In other words, if we think about human needs and aspirations solely in terms of physical well-being, and define education as the platform that helps communities meet their socio-economic goals, then history, literature, or philosophy may indeed be treated as ‘cosmetic’ pursuits a society can dispense with, or leave on the margins for the benefit of a few privileged scholars.

If, on the other hand, self-inquiry and reflection are central to our humanity, central to what defines us as human, then education has to encompass the foundational questions of meaning. Most importantly, such deliberations do not occur in a vacuum; they rely on traditions of thought, picking up threads of conversations, lost and rediscovered, that stretch back decades and centuries.

From this perspective, the task of educating future generations cannot neglect the existential questions that ultimately lend meaning to our practical endeavors (whichever path is chosen); delving into, exploring and reflecting on the inherited traditions against which, as historical beings, our lives unfold—and which we inevitably reshape and redirect—is therefore central to its function. More than elite research disciplines, then, it is precisely through the study of the humanities that the fundamental questions of meaning are raised anew; seeking answers to those questions is an essential intellectual exercise, for it helps us define who we are and where we want to go.

In closing, I would like to share a few personal observations about Krzysztof.

Many have remarked on his selflessness and humility; how he was motivated by ideals, not accolades or personal gain. Maybe this was the other side of the purposefulness that guided his endeavors. He was also fiercely private and apt at shielding some aspects of his life from the public eye. Like his illness, for example, which remained secret to all but a very small circle of confidants. True to character, perhaps he felt this revelation would have placed an undue burden on his friends, or somehow deflect attention from the goals at hand.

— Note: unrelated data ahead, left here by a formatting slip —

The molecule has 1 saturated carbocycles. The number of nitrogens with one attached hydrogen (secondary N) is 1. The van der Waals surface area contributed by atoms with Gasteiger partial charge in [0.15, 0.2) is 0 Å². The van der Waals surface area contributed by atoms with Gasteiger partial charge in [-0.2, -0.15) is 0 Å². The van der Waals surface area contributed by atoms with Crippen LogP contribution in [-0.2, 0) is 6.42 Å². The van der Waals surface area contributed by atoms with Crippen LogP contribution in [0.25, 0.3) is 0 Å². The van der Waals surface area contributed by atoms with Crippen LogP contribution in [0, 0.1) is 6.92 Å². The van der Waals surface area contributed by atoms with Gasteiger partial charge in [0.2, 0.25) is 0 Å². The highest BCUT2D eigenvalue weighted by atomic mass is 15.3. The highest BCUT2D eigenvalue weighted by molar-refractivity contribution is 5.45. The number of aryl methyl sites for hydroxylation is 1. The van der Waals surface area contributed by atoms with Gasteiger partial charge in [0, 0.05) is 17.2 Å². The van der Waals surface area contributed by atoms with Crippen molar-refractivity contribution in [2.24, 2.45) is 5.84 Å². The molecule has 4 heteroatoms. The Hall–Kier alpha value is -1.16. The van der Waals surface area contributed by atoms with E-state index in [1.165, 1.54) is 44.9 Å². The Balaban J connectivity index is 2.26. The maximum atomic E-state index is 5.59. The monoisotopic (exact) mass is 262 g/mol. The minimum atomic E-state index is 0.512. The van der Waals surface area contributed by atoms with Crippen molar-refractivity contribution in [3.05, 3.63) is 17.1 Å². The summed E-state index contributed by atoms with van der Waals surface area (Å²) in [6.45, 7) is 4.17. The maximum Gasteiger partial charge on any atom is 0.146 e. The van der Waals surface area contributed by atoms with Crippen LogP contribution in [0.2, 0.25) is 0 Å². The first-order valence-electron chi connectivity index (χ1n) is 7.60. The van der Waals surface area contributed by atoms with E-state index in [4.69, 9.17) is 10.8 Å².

However, when greed and corruption cast a dark shadow over our (fragile) democracies, and threaten the very fabric of our societies, it is worth noting not just Krzysztof’s civic leadership, but also his intellectual and personal integrity, that he was someone who never compromised his principles or his vision.

Having to navigate the waters of national and international politics in ceaseless fundraising efforts, he fought long and hard to preserve IWM’s independence from the multiple pressures donors try to exert, one way or another. It takes courage and great skill to resist such pressures. The extraordinary institution he worked tirelessly to build and preserve, which truly embodies the democratic ideals of community, reflection and dialogue, is, in a very important sense, the ultimate testament to his determination, talent and integrity.

For those of us whose lives were influenced by his work, I believe there is no tribute more fitting than to ensure that his vision endures and that his legacy continues to inspire others in the choices they make about their own lives. Krzysztof’s untimely departure is a great loss for all of us who knew him and cherished his advice. We are all a little poorer without his wisdom. I will miss our conversations, and his humor. Above all, I will miss his friendship.

It was a privilege to have known you, Krzysztof!

 

Maria Leao holds a Ph.D. in Philosophy from Boston University. She was a Visiting Fellow at the IWM in 1989, 1990 and 1995. She lives in New York.